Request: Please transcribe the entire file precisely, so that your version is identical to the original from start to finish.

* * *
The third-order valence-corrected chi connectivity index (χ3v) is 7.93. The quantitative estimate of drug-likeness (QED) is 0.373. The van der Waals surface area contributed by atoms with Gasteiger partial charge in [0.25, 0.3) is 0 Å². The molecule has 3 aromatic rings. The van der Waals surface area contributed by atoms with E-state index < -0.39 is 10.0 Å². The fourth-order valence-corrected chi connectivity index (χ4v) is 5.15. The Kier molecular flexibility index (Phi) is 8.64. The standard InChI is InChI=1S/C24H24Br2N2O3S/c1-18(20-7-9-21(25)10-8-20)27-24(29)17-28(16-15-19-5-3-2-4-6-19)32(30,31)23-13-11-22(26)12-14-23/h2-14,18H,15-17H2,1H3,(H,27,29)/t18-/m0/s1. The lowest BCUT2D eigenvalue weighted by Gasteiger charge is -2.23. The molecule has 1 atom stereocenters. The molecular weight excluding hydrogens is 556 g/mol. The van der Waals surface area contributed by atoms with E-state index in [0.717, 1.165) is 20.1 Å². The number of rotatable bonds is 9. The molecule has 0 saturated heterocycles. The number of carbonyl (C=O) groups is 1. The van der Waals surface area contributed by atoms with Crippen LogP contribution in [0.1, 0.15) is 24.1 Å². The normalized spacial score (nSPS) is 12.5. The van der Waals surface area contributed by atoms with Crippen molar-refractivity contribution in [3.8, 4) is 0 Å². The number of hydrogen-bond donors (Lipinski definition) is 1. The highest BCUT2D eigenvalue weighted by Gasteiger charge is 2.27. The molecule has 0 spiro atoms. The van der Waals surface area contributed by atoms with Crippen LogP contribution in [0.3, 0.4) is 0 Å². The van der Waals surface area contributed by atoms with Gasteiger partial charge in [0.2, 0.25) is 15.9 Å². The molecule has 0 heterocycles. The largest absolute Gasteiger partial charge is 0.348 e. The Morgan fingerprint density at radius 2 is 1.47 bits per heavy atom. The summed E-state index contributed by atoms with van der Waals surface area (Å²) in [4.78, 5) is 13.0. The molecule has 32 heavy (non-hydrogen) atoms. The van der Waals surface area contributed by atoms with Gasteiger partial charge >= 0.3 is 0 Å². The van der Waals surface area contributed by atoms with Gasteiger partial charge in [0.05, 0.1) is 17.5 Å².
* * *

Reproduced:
The third-order valence-corrected chi connectivity index (χ3v) is 7.93. The quantitative estimate of drug-likeness (QED) is 0.373. The van der Waals surface area contributed by atoms with Gasteiger partial charge in [0.25, 0.3) is 0 Å². The molecule has 3 aromatic rings. The van der Waals surface area contributed by atoms with E-state index < -0.39 is 10.0 Å². The fourth-order valence-corrected chi connectivity index (χ4v) is 5.15. The Kier molecular flexibility index (Phi) is 8.64. The standard InChI is InChI=1S/C24H24Br2N2O3S/c1-18(20-7-9-21(25)10-8-20)27-24(29)17-28(16-15-19-5-3-2-4-6-19)32(30,31)23-13-11-22(26)12-14-23/h2-14,18H,15-17H2,1H3,(H,27,29)/t18-/m0/s1. The lowest BCUT2D eigenvalue weighted by Gasteiger charge is -2.23. The molecule has 1 atom stereocenters. The molecular weight excluding hydrogens is 556 g/mol. The van der Waals surface area contributed by atoms with E-state index in [0.717, 1.165) is 20.1 Å². The number of rotatable bonds is 9. The molecule has 0 saturated heterocycles. The number of carbonyl (C=O) groups is 1. The van der Waals surface area contributed by atoms with Crippen LogP contribution in [0.1, 0.15) is 24.1 Å². The normalized spacial score (nSPS) is 12.5. The van der Waals surface area contributed by atoms with Crippen molar-refractivity contribution in [3.8, 4) is 0 Å². The number of hydrogen-bond donors (Lipinski definition) is 1. The highest BCUT2D eigenvalue weighted by Gasteiger charge is 2.27. The molecule has 0 spiro atoms. The van der Waals surface area contributed by atoms with Crippen LogP contribution in [0.3, 0.4) is 0 Å². The van der Waals surface area contributed by atoms with Gasteiger partial charge in [0.2, 0.25) is 15.9 Å². The molecule has 0 heterocycles. The largest absolute Gasteiger partial charge is 0.348 e. The Morgan fingerprint density at radius 2 is 1.47 bits per heavy atom. The summed E-state index contributed by atoms with van der Waals surface area (Å²) in [4.78, 5) is 13.0. The molecule has 32 heavy (non-hydrogen) atoms. The van der Waals surface area contributed by atoms with Gasteiger partial charge >= 0.3 is 0 Å². The van der Waals surface area contributed by atoms with Gasteiger partial charge in [0.05, 0.1) is 17.5 Å².